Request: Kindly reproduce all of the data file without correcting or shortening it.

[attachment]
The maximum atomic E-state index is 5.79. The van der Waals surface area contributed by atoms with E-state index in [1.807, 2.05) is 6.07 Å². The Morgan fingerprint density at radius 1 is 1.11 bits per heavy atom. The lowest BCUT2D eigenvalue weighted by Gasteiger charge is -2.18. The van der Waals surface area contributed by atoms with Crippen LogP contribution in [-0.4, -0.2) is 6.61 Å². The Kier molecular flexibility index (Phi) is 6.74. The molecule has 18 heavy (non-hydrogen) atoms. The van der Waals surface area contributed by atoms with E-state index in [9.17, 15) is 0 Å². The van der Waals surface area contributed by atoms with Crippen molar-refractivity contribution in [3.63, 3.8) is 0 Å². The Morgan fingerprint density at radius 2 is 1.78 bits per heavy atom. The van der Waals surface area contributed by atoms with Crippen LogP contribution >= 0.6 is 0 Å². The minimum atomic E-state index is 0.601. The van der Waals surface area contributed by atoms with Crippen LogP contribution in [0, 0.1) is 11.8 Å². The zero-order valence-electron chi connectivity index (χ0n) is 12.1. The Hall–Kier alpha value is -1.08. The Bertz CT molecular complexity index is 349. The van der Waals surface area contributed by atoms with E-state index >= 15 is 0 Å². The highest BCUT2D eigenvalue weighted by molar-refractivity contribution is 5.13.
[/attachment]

The maximum atomic E-state index is 5.79. The van der Waals surface area contributed by atoms with E-state index in [1.807, 2.05) is 6.07 Å². The Morgan fingerprint density at radius 1 is 1.11 bits per heavy atom. The lowest BCUT2D eigenvalue weighted by Gasteiger charge is -2.18. The van der Waals surface area contributed by atoms with Crippen LogP contribution in [-0.4, -0.2) is 6.61 Å². The Kier molecular flexibility index (Phi) is 6.74. The molecule has 18 heavy (non-hydrogen) atoms. The van der Waals surface area contributed by atoms with E-state index in [9.17, 15) is 0 Å². The van der Waals surface area contributed by atoms with Crippen molar-refractivity contribution in [3.63, 3.8) is 0 Å². The Morgan fingerprint density at radius 2 is 1.78 bits per heavy atom. The van der Waals surface area contributed by atoms with Crippen LogP contribution >= 0.6 is 0 Å². The minimum atomic E-state index is 0.601. The van der Waals surface area contributed by atoms with Crippen LogP contribution in [0, 0.1) is 11.8 Å². The zero-order valence-electron chi connectivity index (χ0n) is 12.1. The Hall–Kier alpha value is -1.08. The Bertz CT molecular complexity index is 349. The van der Waals surface area contributed by atoms with E-state index >= 15 is 0 Å². The highest BCUT2D eigenvalue weighted by molar-refractivity contribution is 5.13.